9 Types of Referral Bonuses

By Indeed Editorial Team

Updated February 26, 2021 | Published April 17, 2020

Updated February 26, 2021

Published April 17, 2020

Finding qualified candidates is an important part of creating a strong workforce so using current candidates for referrals provides benefits to everyone involved. With a referral bonus incentive, employees tend to feel more motivated to refer people in their network. In this article, we discuss the different types of referral bonuses and share the advantages of these incentives.

Related: Sign-on Bonus: Definition and Negotiation Tips

What is a referral bonus?

A referral bonus provides an incentive for employees to recruit qualified candidates for their company. Attracting talent can be challenging for businesses so employees can be a great resource for finding more applicants because they tend to have social networks made up of individuals of similar backgrounds.

Employers typically have a waiting period for the referral bonus to be granted. The candidate an employee finds must remain at the company for a set amount of time to ensure employees are more motivated to find truly qualified candidates. Usually, employees whose jobs are to find candidates are not included in these programs. For example, a hiring manager or human resources professional would not qualify for this bonus. Likewise, an employee typically can only refer candidates who don't have an existing relationship with the company.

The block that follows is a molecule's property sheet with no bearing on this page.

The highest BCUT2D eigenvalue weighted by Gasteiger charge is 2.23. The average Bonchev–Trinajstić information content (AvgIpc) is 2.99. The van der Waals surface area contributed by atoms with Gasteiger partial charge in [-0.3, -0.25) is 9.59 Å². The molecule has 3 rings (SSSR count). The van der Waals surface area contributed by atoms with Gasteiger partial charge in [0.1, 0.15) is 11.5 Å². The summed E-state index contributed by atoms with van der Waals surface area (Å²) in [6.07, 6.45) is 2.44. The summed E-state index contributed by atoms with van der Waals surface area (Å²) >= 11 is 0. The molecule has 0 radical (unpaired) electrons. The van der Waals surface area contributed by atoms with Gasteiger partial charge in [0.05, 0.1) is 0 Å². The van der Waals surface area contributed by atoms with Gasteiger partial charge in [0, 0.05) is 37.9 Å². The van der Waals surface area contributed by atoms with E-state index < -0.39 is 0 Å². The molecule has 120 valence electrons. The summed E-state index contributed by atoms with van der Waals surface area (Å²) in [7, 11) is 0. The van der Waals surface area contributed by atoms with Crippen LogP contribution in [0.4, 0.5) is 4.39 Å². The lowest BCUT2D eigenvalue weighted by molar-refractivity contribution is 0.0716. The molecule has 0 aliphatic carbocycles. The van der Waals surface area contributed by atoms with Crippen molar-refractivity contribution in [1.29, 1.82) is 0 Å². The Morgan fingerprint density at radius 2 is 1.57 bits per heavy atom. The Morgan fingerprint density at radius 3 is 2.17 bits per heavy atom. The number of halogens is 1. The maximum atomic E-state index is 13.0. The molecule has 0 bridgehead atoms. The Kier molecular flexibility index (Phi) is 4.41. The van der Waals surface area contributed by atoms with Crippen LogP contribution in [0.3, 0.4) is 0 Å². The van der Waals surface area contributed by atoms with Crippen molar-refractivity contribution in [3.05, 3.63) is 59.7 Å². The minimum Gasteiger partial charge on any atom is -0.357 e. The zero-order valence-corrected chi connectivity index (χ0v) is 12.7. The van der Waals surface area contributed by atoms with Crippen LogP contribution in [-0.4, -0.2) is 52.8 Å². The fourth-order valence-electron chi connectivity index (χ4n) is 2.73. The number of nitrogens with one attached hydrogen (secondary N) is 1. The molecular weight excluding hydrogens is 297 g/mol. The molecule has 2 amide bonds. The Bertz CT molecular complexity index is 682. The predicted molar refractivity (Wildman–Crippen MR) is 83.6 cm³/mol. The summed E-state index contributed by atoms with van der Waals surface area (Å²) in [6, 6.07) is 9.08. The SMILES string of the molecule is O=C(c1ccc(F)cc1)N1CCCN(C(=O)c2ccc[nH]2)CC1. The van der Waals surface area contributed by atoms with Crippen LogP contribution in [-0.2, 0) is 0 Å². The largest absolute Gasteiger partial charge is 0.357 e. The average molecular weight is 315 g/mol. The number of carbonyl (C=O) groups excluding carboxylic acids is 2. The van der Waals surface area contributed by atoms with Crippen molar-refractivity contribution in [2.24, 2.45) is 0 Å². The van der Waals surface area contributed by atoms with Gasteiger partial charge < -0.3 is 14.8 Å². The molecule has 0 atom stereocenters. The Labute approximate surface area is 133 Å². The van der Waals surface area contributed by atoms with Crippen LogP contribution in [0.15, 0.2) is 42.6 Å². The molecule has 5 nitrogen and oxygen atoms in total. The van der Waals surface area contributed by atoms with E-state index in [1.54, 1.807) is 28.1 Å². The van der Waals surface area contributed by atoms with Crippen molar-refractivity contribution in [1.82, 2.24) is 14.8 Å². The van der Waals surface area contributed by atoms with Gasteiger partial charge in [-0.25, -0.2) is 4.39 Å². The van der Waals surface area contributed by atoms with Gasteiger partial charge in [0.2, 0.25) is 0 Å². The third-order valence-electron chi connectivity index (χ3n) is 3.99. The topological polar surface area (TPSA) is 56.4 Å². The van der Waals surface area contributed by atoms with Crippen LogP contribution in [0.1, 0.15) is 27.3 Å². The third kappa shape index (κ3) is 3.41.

Read more: How To Write a Referral Email: Referral Email Template Included

Types of referral bonuses

Employers can offer their employees many types of referral bonuses for bringing qualified candidates to the company. Here are nine different types of referral bonuses:

  • Financial bonus

  • Social bonus

  • Altruistic bonus

  • Tiered bonus

  • Raffle bonus

  • Prize bonus

  • Vacation bonus

  • Additional benefits bonus

  • Custom bonus

Financial bonus

The most common type of referral bonus is a financial bonus. When employees refer candidates, they receive a certain amount of money from the company dependent on the level of the role they need to fill and the demand of the position.

Social bonus

A social bonus is when an employee receives social recognition and praise for their help in finding candidates. For example, the head of the company may give this employee public praise during a company-wide meeting.

Altruistic bonus

Instead of a monetary bonus, the company will donate this money to the charity of the employee's choice. Employees appreciate having the money go to a good cause in their name.

Tiered bonus

Tiered bonuses are often given in increments over a period of time and after specific milestones are met. For instance, they may receive an initial bonus when their reference is interviewed and hired and then receive more money if the candidate stays with the company for a certain amount of time.

Raffle bonus

Raffle bonus programs collect the names of each employee that refers a candidate over the course of specified amount of time. For each additional reference, the employee's name is entered again. Then, the company has a monthly or quarterly raffle to pick one person's name to get a bonus.

Prize bonus

Rather than giving out money, a company may choose to give out a valuable prize for referrals. They choose something that most people would want. For example, a new laptop or cellphone would be motivational for most employees.